House Democratic leaders did not whip their members to oppose the bill, but they voted against it.
 
 
Lawmakers are trying to reach a compromise to replace the Obama-era Deferred Action for Childhood Arrivals (DACA) program that granted temporary work permits for qualifying young immigrants brought to the U.S. as children. 
 
The Trump administration is phasing out the DACA program, putting its roughly 700,000 recipients at risk of deportation.  
 
Liberals and immigration activists expressed outrage that the deal fell short of Democrats’ demands that Republicans needed to at least agree on the contours of an immigration deal.
 
“I do not see how a vague promise from the Senate Majority Leader about a vague policy to be voted on in the future helps the Dreamers or maximizes leverage the Democrats and American people have over the Republicans right now,” said Rep. Luis Gutiérrez (D-Ill.). 
 
“This shows me that when it comes to immigrants, Latinos and their families, Democrats are still not willing to go to the mat to allow people in my community to live in our country legally,” he concluded.
 
Other Democrats were more willing to vote to end the shutdown.
 
Rep. Gerry ConnollyGerald (Gerry) Edward ConnollyBiden struggles to rein in Saudi Arabia amid human rights concerns Trump company in late-stage talks to sell DC hotel: report Trump Hotel lost more than M during presidency, say documents MORE (D-Va.), who represents a Northern Virginia district with thousands of federal workers, said McConnell’s “concession to our demands for action is a big victory for the Democrats and the American people.”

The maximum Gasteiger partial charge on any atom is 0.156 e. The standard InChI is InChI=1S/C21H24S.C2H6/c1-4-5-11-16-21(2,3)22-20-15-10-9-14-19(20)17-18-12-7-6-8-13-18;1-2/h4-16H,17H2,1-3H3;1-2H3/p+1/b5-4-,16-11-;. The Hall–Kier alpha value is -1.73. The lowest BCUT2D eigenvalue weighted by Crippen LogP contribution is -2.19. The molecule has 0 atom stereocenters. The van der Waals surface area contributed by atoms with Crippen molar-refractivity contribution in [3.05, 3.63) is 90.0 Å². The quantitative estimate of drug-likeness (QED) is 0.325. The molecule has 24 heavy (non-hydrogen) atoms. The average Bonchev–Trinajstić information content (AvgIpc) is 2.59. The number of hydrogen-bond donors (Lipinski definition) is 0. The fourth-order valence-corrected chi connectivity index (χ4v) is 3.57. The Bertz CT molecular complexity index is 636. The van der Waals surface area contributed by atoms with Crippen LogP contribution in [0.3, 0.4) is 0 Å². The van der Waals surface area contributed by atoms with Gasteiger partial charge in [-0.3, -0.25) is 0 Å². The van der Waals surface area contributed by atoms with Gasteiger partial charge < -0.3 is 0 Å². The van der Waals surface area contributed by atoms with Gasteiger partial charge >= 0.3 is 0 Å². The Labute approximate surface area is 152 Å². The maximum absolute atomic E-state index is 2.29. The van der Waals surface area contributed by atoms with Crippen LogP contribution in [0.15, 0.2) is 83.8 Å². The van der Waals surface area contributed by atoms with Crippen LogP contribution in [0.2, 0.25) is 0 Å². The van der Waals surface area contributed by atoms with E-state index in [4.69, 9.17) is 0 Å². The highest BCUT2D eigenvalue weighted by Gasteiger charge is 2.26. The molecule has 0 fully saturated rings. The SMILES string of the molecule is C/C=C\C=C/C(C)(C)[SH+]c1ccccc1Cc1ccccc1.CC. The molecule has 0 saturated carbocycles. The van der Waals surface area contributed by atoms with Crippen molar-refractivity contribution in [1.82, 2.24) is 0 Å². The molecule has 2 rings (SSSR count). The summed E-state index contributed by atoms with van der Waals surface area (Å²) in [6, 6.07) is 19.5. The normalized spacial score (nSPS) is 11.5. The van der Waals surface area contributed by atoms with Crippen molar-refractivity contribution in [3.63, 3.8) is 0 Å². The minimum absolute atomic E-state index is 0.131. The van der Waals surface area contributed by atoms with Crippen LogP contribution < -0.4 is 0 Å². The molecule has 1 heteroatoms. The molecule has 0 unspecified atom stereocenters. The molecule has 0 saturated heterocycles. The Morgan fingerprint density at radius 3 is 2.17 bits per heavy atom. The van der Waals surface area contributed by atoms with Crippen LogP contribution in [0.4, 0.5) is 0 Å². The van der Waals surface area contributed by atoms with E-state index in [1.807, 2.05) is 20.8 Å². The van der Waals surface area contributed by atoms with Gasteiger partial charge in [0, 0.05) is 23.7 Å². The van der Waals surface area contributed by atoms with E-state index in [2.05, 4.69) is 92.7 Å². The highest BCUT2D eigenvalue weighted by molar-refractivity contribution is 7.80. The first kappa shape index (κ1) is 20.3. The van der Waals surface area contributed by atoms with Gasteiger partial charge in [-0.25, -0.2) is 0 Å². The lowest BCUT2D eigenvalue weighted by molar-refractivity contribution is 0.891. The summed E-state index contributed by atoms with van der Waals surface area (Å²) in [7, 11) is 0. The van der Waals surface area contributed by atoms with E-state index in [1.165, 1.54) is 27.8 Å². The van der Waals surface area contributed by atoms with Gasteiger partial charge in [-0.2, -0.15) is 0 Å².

The provision in the bill extending CHIP has bipartisan support, despite the partisan fighting that led to the shutdown.
 
The authorization for CHIP expired at the end of September and lawmakers struggled for months to reach an agreement on its funding. States stood at risk of running out of funds for low-income children’s health care if Congress didn’t enact a patch by February. 
 
Bipartisan talks are also expected to resume on pairing protections for Dreamers with enhanced border security measures.
 
Both sides remain far apart on key issues like family reunification or chain migration, temporary protected status for people from struggling countries and whether the Dreamers would be eligible for citizenship or some other form of legal status. 
 
House Majority Leader Kevin McCarthyKevin McCarthyJuan Williams: Trump is killing American democracy Republican spin on Biden is off the mark Cheney reveals GOP's Banks claimed he was Jan. 6 panel's ranking member MORE (R-Calif.) had been in talks with the other second-ranking leaders in both chambers: House Minority Whip Steny HoyerSteny Hamilton HoyerDemocrats ready to put a wrap on dragged-out talks Pelosi: Democrats within striking distance of deal Powerful Democrats push back on one-year extension of child tax credit MORE (D-Md.), along with Sens. Dick DurbinDick DurbinDemocrats face critical 72 hours Bipartisan lawmakers target judges' stock trading with new bill Manchin: Negotiators to miss Friday target for deal on reconciliation bill MORE (D-Ill.) and John CornynJohn CornynBipartisan lawmakers target judges' stock trading with new bill Cornyn raises more than M for Senate GOP Is the Biden administration afraid of trade? MORE (R-Texas).
 
McCarthy wouldn’t commit on Monday to bringing up any immigration bill passed in the Senate. He suggested that the House and Senate could each pass their own versions and work out a bicameral compromise in a conference committee, in a process similar to the GOP’s tax overhaul. 
 
“We’re two different houses, so we’ll both do our own work,” McCarthy said. “I don’t see anything wrong with the Senate passing a bill, the House passing a bill and going to conference. That worked with tax. It could work with other items.”
 
—Updated at 9:04 p.m.